The fifth infusion is much the same as the fourth- dry wood, talic, distant dried cherry, old aged wood in the library taste. Slight cooling even a mushroom like taste in the finish which I’ve never encountered before in 7442. Has anyone out there ever tasted mushroom in 7542? Mouthfeel and throatfeel remain full, slightly astringent. The qi is big, nice, warming in the whole body, mind is very relaxed but sharp and present. The strength is apparent as it still seems to nudge the digestion. I rest the leaves for 30 minutes…
The sixth infusion has a robust layered wood taste that is very full in the mouth the high notes have again yielded to the aged wood. The mouthfeel is not as astringent here more of a rich astringency. A chalky feeling in the mouth with slight cooling in throat.
The seventh lightens up more than the sixth and is much the same. I added 5 more seconds to the flash infusion here.
The eighth infusion 10 seconds is added to the flash infusion and it yields pretty much the same flavours as previous. Of note is still the strong menthol aftertaste, full mouth- and throatfeeling. There seems to be more fruit notes in the mid profile in this infusion. I step away for an hour or so then I’m back to enjoy…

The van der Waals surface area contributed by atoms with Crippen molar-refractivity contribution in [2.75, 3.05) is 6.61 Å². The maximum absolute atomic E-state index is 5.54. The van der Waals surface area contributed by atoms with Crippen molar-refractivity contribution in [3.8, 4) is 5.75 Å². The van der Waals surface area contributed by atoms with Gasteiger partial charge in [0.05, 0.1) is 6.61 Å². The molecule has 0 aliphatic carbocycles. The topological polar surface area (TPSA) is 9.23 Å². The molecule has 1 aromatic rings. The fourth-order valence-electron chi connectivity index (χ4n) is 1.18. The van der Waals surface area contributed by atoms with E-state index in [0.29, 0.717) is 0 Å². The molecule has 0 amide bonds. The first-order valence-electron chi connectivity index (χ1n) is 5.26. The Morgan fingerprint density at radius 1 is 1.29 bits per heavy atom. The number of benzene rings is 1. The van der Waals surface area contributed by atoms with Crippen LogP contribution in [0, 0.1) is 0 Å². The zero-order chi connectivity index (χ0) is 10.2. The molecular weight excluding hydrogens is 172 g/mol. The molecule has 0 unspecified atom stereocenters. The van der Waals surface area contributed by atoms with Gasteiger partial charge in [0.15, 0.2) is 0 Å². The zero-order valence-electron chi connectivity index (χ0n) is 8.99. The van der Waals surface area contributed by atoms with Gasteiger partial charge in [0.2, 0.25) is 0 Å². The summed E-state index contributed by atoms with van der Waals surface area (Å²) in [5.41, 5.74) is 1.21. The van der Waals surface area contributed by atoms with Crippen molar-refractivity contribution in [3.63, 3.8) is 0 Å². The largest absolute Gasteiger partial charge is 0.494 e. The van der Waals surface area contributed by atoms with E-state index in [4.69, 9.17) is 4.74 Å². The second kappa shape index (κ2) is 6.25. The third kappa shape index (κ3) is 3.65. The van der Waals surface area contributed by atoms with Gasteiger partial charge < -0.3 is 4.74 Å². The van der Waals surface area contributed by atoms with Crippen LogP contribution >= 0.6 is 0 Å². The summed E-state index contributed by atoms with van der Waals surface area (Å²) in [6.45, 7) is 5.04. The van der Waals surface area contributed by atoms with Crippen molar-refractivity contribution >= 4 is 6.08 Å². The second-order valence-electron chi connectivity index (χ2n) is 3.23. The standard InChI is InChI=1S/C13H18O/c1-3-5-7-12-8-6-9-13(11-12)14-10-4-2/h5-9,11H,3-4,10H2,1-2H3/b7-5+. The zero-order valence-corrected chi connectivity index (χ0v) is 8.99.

The ninth infusion tastes of wood and almost date fruit taste. The sweeter fresher cherry taste is gone in this infusion. Everything is deeper and more coalescent. Wood, slight dates, leather. The cooling sensation is less.
The tenth infusion is of woody, leather, aged taste. slight cooling aftertaste in a full, slightly astringent/drying mouthfeel. The taste beyond this point is just basically the above aged taste. When makes it still enjoyable is the engaged mouthfeeling, almost sweetness as a counterpoint to the deeper, earthier woody aged tastes and traces of a cooling aftertaste in a simulating throat. As a result it can play out for many many infusions much like this.
After a few more infusions I put this tea into long overnight steepings and I am greeted to dried fruity, leathery wood infusions the throat feel holds somewhat giving these longer infusions some depth. I enjoy this tea for the next few mornings like this.
Overall, this 7542 has lost almost all traces of youth. I would image that this tea had heavier humid storage for the first 10 years then it was direr stored. It has suggestion that this came from a herbal medicine distributor in the 1990s with a slight aged herb feel- it is possible. Nice tea for those who prefer their 7542 with deeper humid storage and more of an aged taste and feel. This 7542 very much resembles the stuff I drank years ago in Korean Puerh Tea Houses.
The shear amount of snow has really slowed down a place that is used to having lots of snow. The result is another perfect morning for a great tea session and just days from the 1997, I sample this 1999.